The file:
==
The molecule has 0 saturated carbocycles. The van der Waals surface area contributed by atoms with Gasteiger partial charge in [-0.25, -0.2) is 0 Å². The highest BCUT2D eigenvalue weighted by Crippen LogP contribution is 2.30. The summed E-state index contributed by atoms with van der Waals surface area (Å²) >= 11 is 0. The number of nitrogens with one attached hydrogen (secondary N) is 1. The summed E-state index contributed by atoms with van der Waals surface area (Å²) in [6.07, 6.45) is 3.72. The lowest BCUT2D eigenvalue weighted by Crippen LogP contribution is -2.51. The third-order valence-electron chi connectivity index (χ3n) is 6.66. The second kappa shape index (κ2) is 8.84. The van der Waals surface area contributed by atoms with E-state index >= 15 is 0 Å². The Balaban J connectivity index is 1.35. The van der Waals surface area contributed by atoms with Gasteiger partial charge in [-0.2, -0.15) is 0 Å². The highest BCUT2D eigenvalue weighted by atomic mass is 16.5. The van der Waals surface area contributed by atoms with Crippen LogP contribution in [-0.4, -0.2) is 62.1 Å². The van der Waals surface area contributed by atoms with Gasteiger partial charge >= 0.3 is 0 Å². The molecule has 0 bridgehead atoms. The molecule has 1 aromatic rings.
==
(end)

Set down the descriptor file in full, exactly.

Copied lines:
The molecule has 0 saturated carbocycles. The van der Waals surface area contributed by atoms with Gasteiger partial charge in [-0.25, -0.2) is 0 Å². The highest BCUT2D eigenvalue weighted by Crippen LogP contribution is 2.30. The summed E-state index contributed by atoms with van der Waals surface area (Å²) >= 11 is 0. The number of nitrogens with one attached hydrogen (secondary N) is 1. The summed E-state index contributed by atoms with van der Waals surface area (Å²) in [6.07, 6.45) is 3.72. The lowest BCUT2D eigenvalue weighted by Crippen LogP contribution is -2.51. The third-order valence-electron chi connectivity index (χ3n) is 6.66. The second kappa shape index (κ2) is 8.84. The van der Waals surface area contributed by atoms with E-state index >= 15 is 0 Å². The Balaban J connectivity index is 1.35. The van der Waals surface area contributed by atoms with Gasteiger partial charge in [-0.2, -0.15) is 0 Å². The highest BCUT2D eigenvalue weighted by atomic mass is 16.5. The van der Waals surface area contributed by atoms with Crippen LogP contribution in [-0.4, -0.2) is 62.1 Å². The van der Waals surface area contributed by atoms with Gasteiger partial charge >= 0.3 is 0 Å². The molecule has 0 bridgehead atoms. The molecule has 1 aromatic rings.